Patients with an established dermatologist may be more likely to detect early-stage melanoma than those without, the results of a study indicate.
The recent study, published online on March 14, 2014, in the Journal of the American Academy of Dermatology
, analyzed associations between previous dermatologic examinations, the amount of time since the last examination, and the wait time for a dermatology appointment with melanoma invasiveness and depth among melanoma patients at an academic dermatology department.
Patients with an established dermatologist were more likely to receive a diagnosis of melanoma in situ and to have thinner invasive melanoma compared with patients without a dermatologist. These trends were only observed for patients with self-detected, not dermatologist-detected, melanoma. Self-detected cases of melanoma accounted for 51% of all cases, 41.7% of in situ melanoma cases, and 62.4% of invasive cases of melanoma. Among self-detected melanoma cases, 59% of patients with an established dermatologist were diagnosed with in situ melanoma, compared with 37% of patients without a dermatologist.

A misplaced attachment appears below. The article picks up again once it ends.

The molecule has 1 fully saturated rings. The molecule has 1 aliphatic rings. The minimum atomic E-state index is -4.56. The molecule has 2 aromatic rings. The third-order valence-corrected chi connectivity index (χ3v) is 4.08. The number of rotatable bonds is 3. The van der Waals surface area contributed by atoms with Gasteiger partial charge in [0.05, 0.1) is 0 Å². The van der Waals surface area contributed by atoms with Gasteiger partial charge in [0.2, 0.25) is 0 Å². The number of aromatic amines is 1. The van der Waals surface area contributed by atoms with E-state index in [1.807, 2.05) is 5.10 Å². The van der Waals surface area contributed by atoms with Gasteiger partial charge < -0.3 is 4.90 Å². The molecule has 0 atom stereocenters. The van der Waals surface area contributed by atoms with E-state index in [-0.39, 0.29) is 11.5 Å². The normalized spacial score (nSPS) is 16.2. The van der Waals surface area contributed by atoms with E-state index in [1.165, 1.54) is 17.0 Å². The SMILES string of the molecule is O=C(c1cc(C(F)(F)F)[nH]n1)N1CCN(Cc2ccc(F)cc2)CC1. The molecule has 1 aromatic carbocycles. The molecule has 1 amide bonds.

“Education obtained at the dermatology appointment may improve early self-detection of melanoma, and having an established dermatologist may facilitate earlier evaluation of concerning lesions,” the study authors conclude.